Spinach

Spinach is a cool-weather vegetable related to beets and Swiss chard. A fast-growing plant, it yields many leaves in a short time in the mild weather of spring and fall. When growing spinach, the trick lies in making it last as long as possible, especially in the spring, when lengthening days shorten its life. It prefers full sun, but will still produce a respectable harvest in partial shade.

Helpful hints:

  • Plant spinach during the cool weather of spring and fall.
  • Space 12 inches apart in fertile, well-drained soil with a pH of 6.5 to 7.0.
  • Mix in several inches of aged compost or other rich organic matter into your native soil.
  • Check soil moisture often and keep moisture levels consistent.
  • Feed regularly with a water-soluble plant food.
  • Harvest once leaves are large enough to eat from the outside first. 

Growing & Harvesting:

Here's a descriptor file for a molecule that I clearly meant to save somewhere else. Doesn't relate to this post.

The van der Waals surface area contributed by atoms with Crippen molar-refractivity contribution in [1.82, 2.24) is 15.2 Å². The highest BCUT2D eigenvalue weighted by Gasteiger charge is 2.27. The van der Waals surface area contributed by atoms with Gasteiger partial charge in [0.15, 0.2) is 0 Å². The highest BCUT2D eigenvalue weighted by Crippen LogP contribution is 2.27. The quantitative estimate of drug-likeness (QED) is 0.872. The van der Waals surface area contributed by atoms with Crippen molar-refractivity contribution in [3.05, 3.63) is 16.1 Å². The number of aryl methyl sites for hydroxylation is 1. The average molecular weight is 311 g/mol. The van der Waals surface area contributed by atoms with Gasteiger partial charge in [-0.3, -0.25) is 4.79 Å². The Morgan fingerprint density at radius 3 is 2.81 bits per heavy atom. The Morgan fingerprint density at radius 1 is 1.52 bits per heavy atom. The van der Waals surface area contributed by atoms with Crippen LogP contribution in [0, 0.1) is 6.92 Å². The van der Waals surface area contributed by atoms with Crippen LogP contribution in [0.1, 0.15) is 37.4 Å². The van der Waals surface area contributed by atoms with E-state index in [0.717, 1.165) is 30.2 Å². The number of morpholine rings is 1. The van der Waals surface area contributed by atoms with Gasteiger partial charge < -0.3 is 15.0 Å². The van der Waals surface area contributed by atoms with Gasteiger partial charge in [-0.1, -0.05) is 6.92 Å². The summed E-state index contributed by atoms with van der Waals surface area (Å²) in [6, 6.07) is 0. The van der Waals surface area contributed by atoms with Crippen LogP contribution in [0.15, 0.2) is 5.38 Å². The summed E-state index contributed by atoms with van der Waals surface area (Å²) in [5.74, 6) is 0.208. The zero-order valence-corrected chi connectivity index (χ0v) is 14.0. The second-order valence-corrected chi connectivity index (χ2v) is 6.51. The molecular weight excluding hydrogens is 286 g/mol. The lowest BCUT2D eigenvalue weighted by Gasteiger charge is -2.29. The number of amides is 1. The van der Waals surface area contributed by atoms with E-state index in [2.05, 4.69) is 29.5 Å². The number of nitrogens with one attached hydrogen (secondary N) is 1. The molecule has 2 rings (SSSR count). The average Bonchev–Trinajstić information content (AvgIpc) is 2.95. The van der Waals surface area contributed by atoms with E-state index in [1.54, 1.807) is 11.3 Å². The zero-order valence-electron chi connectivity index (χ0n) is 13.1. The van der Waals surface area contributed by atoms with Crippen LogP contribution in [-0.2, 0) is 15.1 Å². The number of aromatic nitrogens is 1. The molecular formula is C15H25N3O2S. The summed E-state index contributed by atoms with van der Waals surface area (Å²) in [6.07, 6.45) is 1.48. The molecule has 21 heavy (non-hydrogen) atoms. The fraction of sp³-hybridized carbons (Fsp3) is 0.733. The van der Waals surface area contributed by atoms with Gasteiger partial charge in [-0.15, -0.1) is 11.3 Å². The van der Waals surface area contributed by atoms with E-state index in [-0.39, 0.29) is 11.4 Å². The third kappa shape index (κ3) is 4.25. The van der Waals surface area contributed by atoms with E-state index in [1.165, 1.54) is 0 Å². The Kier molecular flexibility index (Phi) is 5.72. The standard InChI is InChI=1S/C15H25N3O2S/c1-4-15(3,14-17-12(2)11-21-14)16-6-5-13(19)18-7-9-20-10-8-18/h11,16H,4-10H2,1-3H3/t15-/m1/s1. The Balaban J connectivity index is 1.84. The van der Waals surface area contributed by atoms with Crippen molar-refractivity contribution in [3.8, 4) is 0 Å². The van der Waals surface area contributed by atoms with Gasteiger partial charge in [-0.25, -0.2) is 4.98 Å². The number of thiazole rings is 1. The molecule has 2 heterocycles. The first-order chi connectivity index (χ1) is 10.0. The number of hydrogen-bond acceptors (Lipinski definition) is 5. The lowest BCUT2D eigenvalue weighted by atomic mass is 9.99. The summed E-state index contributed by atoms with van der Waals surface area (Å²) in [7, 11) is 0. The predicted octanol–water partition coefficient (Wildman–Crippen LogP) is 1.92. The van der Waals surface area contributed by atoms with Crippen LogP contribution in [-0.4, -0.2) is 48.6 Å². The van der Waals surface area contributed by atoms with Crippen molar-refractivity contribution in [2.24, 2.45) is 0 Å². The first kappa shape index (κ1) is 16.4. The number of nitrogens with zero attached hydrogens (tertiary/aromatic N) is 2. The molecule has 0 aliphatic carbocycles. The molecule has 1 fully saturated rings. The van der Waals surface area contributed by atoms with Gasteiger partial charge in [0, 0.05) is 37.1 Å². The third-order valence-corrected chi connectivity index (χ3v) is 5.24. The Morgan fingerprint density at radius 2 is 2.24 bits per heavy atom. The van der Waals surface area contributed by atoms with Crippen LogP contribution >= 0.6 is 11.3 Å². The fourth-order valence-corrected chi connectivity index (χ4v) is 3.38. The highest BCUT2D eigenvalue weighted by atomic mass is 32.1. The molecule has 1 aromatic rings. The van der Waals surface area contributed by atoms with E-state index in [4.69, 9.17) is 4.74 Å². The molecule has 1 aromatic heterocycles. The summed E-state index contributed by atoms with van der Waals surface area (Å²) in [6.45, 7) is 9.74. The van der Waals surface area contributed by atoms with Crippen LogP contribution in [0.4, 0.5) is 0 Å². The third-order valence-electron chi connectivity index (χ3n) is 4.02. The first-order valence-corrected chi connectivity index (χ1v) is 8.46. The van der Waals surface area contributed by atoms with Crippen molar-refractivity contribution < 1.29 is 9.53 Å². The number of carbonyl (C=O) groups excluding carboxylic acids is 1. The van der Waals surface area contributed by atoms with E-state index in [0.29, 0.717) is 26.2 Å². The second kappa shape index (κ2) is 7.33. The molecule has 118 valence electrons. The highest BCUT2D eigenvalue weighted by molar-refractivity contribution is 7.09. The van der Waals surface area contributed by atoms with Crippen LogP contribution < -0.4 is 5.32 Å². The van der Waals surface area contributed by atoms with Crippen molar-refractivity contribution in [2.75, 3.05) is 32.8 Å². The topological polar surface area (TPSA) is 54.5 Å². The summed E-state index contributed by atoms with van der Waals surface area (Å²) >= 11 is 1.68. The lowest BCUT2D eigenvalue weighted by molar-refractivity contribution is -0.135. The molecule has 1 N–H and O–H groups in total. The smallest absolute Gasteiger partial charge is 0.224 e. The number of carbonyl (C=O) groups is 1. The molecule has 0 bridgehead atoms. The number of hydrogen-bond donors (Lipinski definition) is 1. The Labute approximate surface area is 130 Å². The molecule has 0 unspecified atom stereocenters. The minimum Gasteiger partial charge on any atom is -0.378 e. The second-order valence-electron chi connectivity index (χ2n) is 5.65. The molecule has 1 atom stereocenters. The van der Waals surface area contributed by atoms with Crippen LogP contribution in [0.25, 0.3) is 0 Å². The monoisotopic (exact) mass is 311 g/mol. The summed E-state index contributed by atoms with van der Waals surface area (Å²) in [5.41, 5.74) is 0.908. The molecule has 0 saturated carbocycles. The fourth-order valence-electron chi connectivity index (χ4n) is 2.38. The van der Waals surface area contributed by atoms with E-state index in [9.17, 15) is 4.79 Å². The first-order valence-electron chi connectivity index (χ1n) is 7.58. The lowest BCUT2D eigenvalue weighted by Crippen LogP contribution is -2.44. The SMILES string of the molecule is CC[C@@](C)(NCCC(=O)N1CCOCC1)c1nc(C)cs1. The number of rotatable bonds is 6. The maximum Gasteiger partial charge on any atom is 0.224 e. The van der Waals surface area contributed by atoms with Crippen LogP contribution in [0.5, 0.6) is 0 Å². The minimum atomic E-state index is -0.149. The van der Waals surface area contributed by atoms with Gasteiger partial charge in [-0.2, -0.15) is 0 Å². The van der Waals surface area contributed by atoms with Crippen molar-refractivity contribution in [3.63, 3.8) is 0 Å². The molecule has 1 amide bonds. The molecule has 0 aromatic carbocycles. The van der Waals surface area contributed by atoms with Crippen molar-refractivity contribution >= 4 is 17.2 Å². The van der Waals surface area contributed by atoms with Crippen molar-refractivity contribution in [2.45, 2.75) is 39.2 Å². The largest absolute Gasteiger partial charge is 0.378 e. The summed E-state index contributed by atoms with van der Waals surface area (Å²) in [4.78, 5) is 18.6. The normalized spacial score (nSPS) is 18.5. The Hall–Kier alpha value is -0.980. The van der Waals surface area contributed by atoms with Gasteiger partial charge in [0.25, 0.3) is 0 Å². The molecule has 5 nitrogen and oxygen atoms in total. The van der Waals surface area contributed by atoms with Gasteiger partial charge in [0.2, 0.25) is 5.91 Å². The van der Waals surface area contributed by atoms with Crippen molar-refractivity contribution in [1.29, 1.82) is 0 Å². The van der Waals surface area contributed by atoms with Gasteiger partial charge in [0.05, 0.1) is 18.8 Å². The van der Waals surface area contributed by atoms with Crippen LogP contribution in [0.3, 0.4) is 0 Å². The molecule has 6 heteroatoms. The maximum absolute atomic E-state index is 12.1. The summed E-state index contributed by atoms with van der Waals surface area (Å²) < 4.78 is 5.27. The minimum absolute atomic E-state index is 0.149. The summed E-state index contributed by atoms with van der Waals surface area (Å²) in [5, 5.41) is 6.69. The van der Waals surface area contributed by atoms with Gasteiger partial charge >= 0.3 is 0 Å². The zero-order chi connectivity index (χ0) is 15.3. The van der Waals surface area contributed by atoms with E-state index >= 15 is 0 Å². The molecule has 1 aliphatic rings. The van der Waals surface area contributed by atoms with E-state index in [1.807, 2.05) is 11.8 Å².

In the spring, plants will grow tall and bloom (called bolting) as soon as the days are longer than 14 hours. Heat also speeds up bolting, since spinach prefers temperatures between 35 and 75 degrees. 

Because it bolts in the lengthening days of spring, spinach is an especially popular crop for fall, when days are short and cool. Spinach is one of the most cold tolerant vegetable plants, tolerating temperatures as cold as the teens to low 20s once they are well established. This quality makes them great for overwintering over in zones 8 and southward. So, in cold climates, some gardeners plant spinach in a cold frame or cover plants with hay and leave them all winter; they’ll be first to produce a very early spring harvest. 

The leaves are ready to harvest as soon as they are big enough to eat. Harvest by removing only the outer leaves and allowing the center leaves to grow larger; this will allow the plant to keep producing. Picking the outer leaves also gives the advantage of briefly delaying bolting. In spring, when plants are about to bolt, pull the entire plant at once to enjoy the leaves before they become bitter.

Troubleshooting:

Pests that enjoy spinach include flea beetles, spider mites, and aphids, which feed on the leaves. Diseases that attack plants are downy mildew (a mildew that may appear during cool, moist weather) and white rust (which causes white spots on the leaves).